Body Dysmorphic Disorder Self-Test
If you have trouble maintaining your daily life because of constant thoughts about your physical flaws, you might be suffering from Body Dysmorphic Disorder (BDD).
While only a mental health professional can diagnose BDD, this self-test* can serve as a helpful guide to let you know if you should seek help.
Learn more about Body Dysmorphic Disorder from the International OCD Foundation.
This questionnaire assesses concerns about physical appearance. Please read each question carefully and select the answer that best describes your experience.
1. Are you worried about how you look? Examples of areas of concern include: your skin (for example, acne, scars, wrinkles, paleness, redness); hair; the shape or size of your nose, mouth, jaw, lips, stomach, hips, etc.; or defects of your hands, genitals, breasts, or any other body part. Yes / No
If yes: Do you think about your appearance problems a lot and wish you could think about them less? Yes / No
NOTE: If you answered “No” to either of the above questions, you are finished with this questionnaire. Otherwise continue.
2. Is your main concern with how you look that you aren’t thin enough or that you might get too fat? Yes / No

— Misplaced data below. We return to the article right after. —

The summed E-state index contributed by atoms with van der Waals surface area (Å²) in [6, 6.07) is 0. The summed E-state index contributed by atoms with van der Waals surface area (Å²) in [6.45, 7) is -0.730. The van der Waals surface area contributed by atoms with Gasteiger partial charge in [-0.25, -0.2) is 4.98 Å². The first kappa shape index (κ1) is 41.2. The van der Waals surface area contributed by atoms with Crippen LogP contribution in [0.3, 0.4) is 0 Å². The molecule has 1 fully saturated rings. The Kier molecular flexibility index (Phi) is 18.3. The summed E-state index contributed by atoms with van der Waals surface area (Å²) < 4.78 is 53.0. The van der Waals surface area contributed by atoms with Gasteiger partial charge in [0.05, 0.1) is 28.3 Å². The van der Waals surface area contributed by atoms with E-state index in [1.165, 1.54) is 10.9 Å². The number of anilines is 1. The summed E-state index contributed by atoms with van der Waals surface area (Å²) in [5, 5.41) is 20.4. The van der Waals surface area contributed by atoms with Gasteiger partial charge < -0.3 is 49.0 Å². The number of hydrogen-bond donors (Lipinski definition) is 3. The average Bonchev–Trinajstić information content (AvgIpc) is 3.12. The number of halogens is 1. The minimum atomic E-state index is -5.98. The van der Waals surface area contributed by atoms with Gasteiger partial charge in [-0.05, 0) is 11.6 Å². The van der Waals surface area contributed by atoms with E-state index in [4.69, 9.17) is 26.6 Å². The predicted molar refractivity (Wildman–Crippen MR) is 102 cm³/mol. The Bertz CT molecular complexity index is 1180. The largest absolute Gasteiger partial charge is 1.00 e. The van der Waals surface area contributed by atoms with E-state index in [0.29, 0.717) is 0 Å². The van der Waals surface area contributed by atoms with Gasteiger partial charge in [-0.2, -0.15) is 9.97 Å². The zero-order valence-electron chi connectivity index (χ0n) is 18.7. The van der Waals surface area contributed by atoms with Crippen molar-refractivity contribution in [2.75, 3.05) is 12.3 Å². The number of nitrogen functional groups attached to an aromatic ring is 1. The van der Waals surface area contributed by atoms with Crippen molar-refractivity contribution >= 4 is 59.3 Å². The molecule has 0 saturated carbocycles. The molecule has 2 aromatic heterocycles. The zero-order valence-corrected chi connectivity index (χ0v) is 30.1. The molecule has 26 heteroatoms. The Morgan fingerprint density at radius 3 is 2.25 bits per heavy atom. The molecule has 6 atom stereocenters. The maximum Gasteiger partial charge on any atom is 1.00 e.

3. How has this problem with how you look affected your life?
- Has it often upset you a lot? Yes / No
- Has it often gotten in the way of doing things with friends, dating, your relationships with people, or your social activities? Yes / No
- Has it caused you any problems with school, work, or other activities? Yes / No
- Are there things you avoid because of how you look? Yes / No
4. On an average day, how much time do you usually spend thinking about how you look? (Add up all the time you spend in total in a day)
a. Less than 1 hour a day
b. 1-3 hours a day
c. More than 3 hours a day
You’re likely to have BDD if you give the following answers on the BDD questionnaire:
- Question 1: Yes to both parts
- Question 3: Yes to any of the questions
- Question 4: Answer b or c
Want to speak with a trained expert in your area? Visit the International OCD Foundation to find therapists, clinics, support groups, and organizations to help.